New Orleans Saints fan here, Mr. Watson. “Who Dat!” and all that. I wish I could be a bigger fan of your very thoughtfully-expressed words on the “Ferguson Decision,” as you call it. Many friends and family members — from conservatives to progressives — really liked sharing your article. None of my black friends weighed in, though.
Were you trying to create some “fair and balanced” neutral ground?
Thank you for your deep and heart-felt expression. I share some of your feelings about the “Ferguson Decision,” but for somewhat different reasons:
I’M ANGRY that injustice does continue today and every day. Stories from previous generations are being repeated today, not seem to be continuing today. I’m angry that black lives are still being disproportionately taken by white police.
I’M FRUSTRATED with the trite blaming of “pop culture, music and movies” for violence against police officers and the illusion of invincibility. Also culpable is our beloved NFL football, which sees $10 billion dollars in revenues from its players’ violence on and off the field. You did not mention the influencing effect of 100,000 people shot annually by guns. I’m frustrated that Congress is funded by the NRA’s investment in a culture of violence. No wonder our lawmakers do not take substantive action to establish a culture of peace.
I’M EMBARRASSED that a law-abiding football Saint like you has to live every day hyper-vigilant because we white people stereotype you as a scary, dangerous black stranger. We white people are the ones who need to “go the extra mile” to meet you. When we see you, we need to just stop clutching our purses and quit warning our children.
I’M SAD that you must go to great lengths so that we will not feel threatened. I’m sad that you take the penalty on yourself and give us white people the point advantages that protect our white privilege. I’m sad that you can’t call “foul” on our racism reflexes.
I’M FEARFUL that you have accepted the sensationalist corporate media’s interpretation of the stories of Ferguson. Looting and violent protests erupt after the justice system fails so tragically. Even that law-breaking activity is taken care of by our justice system, or is it? I’m more fearful of a quick acquiescence to injustice than I am of Ferguson’s relatively limited loss of property.
I’M SYMPATHETIC, too, that there are many differing stories that have been told about what happened on that street in Ferguson on August 9, 2014. You are right: none of us knows what really happened that day. Like a contested football play for which there is no instant replay, we are left with differing tales. Michael Brown’s own story is, of course, unavailable.
I’M CONFUSED that you seem to believe that obeying cops will keep black boys and men from being killed. I’m confused about whether you mean John Crawford III or Trayvon Martin or Levar Jones or Eric Garner or Akai Gurley or 12 year old Tamir Rice or . . . the next one?
I’M INTROSPECTIVE because, like you, I know that change in the world begins with a change in a person’s heart.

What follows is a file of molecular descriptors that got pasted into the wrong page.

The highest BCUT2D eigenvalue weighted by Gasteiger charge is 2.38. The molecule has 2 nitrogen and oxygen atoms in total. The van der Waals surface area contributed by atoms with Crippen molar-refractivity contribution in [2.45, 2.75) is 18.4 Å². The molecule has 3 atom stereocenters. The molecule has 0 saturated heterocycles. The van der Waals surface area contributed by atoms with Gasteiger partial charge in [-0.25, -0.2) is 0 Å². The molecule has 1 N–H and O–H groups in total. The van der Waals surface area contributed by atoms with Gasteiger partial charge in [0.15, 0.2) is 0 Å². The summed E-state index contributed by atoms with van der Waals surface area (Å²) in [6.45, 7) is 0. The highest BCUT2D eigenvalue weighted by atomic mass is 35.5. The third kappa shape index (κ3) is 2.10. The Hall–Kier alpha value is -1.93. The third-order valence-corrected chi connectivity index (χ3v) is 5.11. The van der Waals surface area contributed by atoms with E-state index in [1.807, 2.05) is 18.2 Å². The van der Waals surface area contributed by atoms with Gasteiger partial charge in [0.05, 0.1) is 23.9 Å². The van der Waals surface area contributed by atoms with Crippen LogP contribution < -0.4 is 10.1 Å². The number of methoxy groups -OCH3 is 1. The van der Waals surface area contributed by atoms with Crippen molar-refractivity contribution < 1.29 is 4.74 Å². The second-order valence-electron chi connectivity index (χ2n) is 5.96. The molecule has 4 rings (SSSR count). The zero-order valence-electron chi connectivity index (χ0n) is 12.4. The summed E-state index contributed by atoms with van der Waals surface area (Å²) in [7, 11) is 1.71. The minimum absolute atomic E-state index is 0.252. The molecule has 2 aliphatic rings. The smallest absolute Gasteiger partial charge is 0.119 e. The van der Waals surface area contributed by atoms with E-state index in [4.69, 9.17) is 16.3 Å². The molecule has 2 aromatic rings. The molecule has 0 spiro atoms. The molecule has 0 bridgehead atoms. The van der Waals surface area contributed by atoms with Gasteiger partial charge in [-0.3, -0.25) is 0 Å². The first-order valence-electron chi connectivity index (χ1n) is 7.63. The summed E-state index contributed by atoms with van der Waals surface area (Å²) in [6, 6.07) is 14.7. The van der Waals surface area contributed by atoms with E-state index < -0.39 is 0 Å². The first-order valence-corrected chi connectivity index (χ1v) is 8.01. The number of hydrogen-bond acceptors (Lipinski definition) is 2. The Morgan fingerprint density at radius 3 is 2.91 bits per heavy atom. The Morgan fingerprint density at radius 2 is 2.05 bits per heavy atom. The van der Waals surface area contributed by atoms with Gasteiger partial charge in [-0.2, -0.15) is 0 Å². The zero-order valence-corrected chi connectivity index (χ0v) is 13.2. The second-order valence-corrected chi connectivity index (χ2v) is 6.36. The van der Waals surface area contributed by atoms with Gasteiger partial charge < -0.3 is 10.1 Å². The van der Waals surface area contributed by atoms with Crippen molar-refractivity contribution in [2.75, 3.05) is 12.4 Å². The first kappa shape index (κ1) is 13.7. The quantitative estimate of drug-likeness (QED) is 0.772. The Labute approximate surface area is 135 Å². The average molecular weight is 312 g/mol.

I’M HOPELESS, along with you, when it does feel like it’s “us against them.” Have you noticed that reporters talk about the political (“for the people”) process with the same expressions as football game play-by-play? “Our team” vs. “their team” and “we win when they lose.” We all win when laws are passed that make the world more peaceful and prosperous for all. I’m hopeless remembering when Republicans openly declared their game plan: make the first black president a one-term president rather than leveraging his historic presidency to win liberty and justice for all.
I’M HOPEFUL because we are talking.
I’m hopeful because tragic systemic racism is being revealed.
I’m hopeful because people didn’t accept this miscarriage of justice without strong reaction.
I’m hopeful because, in 2014, we have security cameras and cell phone videos so that black men now have instant replay witnesses to tell the truth of their murders.
I’M ENCOURAGED to tell you that this indeed is a SKIN problem. My white skin gives me an easier life than if I was a person of color.
I’M ENCOURAGED to agree with you that these divisions are also a SIN problem. The definition of sin is “missing the mark,” and the United States missed its mark of “all men are created equal” as soon as the ink was dry on our founding document’s parchment. Black men were not fully counted as persons. That was SIN because of SKIN. All women were excluded, a different kind of SKIN problem. America SINNED (missed the mark) because of SKIN differences. We still have a SKIN problem and a SIN problem.
I’M CONVINCED, as a U.S. citizen Christian pastor, that the redemption for America’s SIN is for us to come together — to be that “one nation indivisible” — and together relentlessly attend to the common good. For the Christian, believing in Jesus must give way to believing Jesus and living his way. All religions, even secular ones, preach the Golden Rule, simply, “treat others the way you want to be treated.”
As prelude to the familiar Good Samaritan parable (Luke 10:25-37), Jesus was asked where redemption comes from. His response did not point to himself as the destination. Rather, Jesus’ answer to “What must I do to inherit eternal life?” was “Live this way: Love God, and love your neighbor as yourself.”
Michael Brown was walking down the street one day, unarmed, and ended up dead on the street, shot multiple times by a white police officer. And now we are all living in Ferguson. That makes us all neighbors, even you and me. That looks like very good news indeed.